Texas A&M Business professor Deer and Miller, owner of Quantum Circles Consulting and Training, offer an eye-opening exploration of how businesses can benefit by hiring “women our society has marginalized,” including those who have been incarcerated, worked in the sex industry, and recovered from addiction. The authors offer six business concepts that leaders can foster to elevate women while at the same time benefitting the organization’s bottom line. Those principles include an experiential learning model in which employees can learn things on their own; immediate leadership opportunities in which mistakes are part of the process; entrepreneurial culture that encourages creativity; restorative justice in workplaces to address conflict and harm; partnerships between women, businesses, and nonprofit organizations; and a process they call “translation,” wherein lessons gained through “typically marginalized experiences” are translated into work skills. An insightful chapter on solutions to specific challenges in the workplace rounds things out—companies can consider hiring women with criminal backgrounds, they write, and train managers for a no-gossip policy—and powerful stories along the way illuminate how strong and resilient women can make substantial contributions to an organization when given the opportunity. The result is a survey as inspiring as it is convincing.
When companies develop their hiring pipelines, they do not take into account the value that nontraditional candidates can bring to their businesses. Here, Deer and Miller describe how companies can have a significant social impact by investing in women who have historically been marginalized. Women who have overcome addiction or transitioned from sex work, for instance, bring translational skills that make them assets to businesses. The authors outline the ways that companies can encourage and support survivors, such as offering experiential learning opportunities and encouraging entrepreneurial culture. These structures allow women to gain confidence, achieve financial stability, and become leaders themselves. Deer and Miller also describe challenges and structures needed to implement different types of impact-oriented programs. Drawing on Deer’s research into survivors' experiences transitioning from the sex trade and Miller’s work in economic development for marginalized communities and restorative justice, Business Doing Good provides actionable ways that for-profit and non-profit organizations can work together to have an impact on the lives of women who are often overlooked.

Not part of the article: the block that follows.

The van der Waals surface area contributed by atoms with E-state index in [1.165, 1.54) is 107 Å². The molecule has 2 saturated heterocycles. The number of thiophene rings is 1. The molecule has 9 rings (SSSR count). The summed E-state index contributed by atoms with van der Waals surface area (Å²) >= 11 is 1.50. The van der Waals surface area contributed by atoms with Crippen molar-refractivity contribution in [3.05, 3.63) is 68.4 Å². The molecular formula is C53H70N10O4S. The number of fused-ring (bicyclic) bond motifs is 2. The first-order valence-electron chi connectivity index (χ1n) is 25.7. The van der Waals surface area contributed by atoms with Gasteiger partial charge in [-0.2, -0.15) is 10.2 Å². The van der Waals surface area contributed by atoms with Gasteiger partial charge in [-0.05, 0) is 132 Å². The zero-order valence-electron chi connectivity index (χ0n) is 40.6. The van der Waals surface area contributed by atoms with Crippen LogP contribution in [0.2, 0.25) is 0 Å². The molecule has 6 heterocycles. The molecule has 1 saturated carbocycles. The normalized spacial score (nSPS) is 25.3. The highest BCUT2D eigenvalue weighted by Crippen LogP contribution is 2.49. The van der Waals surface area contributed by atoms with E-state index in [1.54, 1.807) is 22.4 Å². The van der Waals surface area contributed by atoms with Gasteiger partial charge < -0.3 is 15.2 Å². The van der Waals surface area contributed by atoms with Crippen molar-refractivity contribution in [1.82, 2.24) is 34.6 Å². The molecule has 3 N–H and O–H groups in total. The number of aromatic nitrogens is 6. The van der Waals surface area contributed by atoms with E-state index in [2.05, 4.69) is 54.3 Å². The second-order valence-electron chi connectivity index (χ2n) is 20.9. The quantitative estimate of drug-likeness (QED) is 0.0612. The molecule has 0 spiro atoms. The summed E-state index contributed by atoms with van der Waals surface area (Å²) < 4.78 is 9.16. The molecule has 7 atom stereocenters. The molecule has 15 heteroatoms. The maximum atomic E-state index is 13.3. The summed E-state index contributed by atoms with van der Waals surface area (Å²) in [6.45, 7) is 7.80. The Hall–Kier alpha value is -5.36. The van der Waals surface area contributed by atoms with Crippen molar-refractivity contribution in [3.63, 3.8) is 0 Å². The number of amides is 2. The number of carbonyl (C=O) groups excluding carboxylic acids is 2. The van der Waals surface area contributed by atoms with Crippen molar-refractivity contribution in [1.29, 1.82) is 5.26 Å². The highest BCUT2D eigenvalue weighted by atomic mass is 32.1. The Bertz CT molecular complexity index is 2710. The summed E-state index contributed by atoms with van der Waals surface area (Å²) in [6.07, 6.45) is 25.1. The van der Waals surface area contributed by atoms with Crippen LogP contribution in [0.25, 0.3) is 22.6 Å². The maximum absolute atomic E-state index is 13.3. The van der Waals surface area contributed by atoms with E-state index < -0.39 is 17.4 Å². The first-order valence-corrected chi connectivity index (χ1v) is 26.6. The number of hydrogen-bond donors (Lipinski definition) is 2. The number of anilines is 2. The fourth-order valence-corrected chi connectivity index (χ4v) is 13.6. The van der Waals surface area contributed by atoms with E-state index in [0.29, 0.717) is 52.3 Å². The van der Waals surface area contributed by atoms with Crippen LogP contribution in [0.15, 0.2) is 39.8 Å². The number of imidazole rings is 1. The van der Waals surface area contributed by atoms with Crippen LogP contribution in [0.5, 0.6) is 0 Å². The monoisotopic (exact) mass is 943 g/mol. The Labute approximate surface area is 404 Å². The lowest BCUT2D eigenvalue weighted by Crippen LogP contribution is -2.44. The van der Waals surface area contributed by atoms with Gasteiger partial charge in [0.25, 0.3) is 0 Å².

Deer and Miller have crafted a powerful guide weaving together compelling stories of women overcomers and well-researched principles. Readers will be captivated by the real-life stories of women featured in each chapter. Through the inspiring stories, they provide readers with a path for making a significant difference like we have worked to do at Televerde by hiring formerly incarcerated women who are mothers, survivors, and overcomers who will change the world.
Transformed for Impact—The authors write, “women who are overcomers can have a positive impact on your organization.” Whether you lead in a nonprofit organization, traditional business, social enterprise, church, community ministry, denomination, or para-church ministry, the management principles in this book will catapult your success in meeting your goals through investment in the professional development of women who are survivors of significant life challenges. Survivor leaders can be a significant asset in your organization, department, or ministry…this book will show you how.